Natural Family Planning (NFP) is a regular topic of discussion on this site. If you’d have asked me when I was daydreaming through my mandatory introductory sessions to the Sympto Thermal Method as a blushing bride-to-be whether I thought I’d spend copious amounts of time writing and speaking about it for … oh, the rest of my adult life, I would probably have laughed. But who’s laughing now?
(God, I guess.)
Here’s a little intro to NFP to get you started. I think it’s helpful to speak in terms of what NFP is not, for starters, since there are a whole lot of misconceptions out there when it comes to contraception, family planning, and the Catholic church. Start here.
There are a whole host of different methods, but the top three in terms of popularity are the Creighton model (and it’s twin sister NaPro technology), the Sympto Thermal Method, and the Marquette Model. Each have their pros and cons depending upon the complex design of each woman’s particular body and each couple’s unique circumstances, and all are uniformly accepted and promoted by the Catholic Church as valuable tools essential to understanding the gift of fertility.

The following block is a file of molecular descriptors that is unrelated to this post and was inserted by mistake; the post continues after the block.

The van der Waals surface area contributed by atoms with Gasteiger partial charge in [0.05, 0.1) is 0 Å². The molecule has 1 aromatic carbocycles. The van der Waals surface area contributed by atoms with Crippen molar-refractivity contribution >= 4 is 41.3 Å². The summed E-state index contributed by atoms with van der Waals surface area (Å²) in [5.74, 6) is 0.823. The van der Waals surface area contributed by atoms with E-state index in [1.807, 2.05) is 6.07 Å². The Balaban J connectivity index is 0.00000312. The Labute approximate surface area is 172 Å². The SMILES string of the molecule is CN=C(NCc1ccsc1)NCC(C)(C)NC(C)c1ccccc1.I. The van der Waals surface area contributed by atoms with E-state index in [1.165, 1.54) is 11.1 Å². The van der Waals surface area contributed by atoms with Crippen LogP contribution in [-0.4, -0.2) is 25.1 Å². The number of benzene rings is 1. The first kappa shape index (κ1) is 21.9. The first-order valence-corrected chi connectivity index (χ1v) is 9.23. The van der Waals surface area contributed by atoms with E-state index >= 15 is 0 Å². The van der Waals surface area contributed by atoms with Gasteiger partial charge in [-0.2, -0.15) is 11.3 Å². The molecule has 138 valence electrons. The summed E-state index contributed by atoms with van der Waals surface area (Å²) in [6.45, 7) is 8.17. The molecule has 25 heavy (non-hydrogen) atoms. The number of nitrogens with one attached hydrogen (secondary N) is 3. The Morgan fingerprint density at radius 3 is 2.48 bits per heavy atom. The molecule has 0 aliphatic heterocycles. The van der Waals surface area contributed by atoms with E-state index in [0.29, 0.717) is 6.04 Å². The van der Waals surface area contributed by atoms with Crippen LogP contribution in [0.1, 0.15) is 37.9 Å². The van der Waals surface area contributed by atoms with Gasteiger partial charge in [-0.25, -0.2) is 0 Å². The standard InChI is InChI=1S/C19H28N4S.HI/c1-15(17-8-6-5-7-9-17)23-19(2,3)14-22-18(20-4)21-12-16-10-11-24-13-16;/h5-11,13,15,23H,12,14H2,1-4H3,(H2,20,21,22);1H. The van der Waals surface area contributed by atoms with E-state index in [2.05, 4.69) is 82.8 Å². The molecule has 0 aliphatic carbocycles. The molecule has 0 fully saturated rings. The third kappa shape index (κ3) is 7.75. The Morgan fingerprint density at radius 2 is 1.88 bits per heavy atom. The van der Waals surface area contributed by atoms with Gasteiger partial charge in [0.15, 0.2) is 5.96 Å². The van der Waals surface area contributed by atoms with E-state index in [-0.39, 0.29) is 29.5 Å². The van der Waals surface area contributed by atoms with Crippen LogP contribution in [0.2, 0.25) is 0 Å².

Is NFP kind of a new thing?
Well, yes and no. Yes in terms of our developing technologies and subsequently improved understanding of the inner workings of the human body, but no in terms of what the Church has always – and will always – teach about the human person and sex: it’s good. Very good. And so are babies, by the way.
If you need a refresher on either of those concepts, the human body and sex being fundamentally good, may I direct you toward the magnum opus of our late great holy father, Pope St. John Paul II, and his comprehensive body of work entitled Theology of the Body.
Some additional must reads for Catholics or those seeking to understand and implement the teachings of the Church on sex and marriage: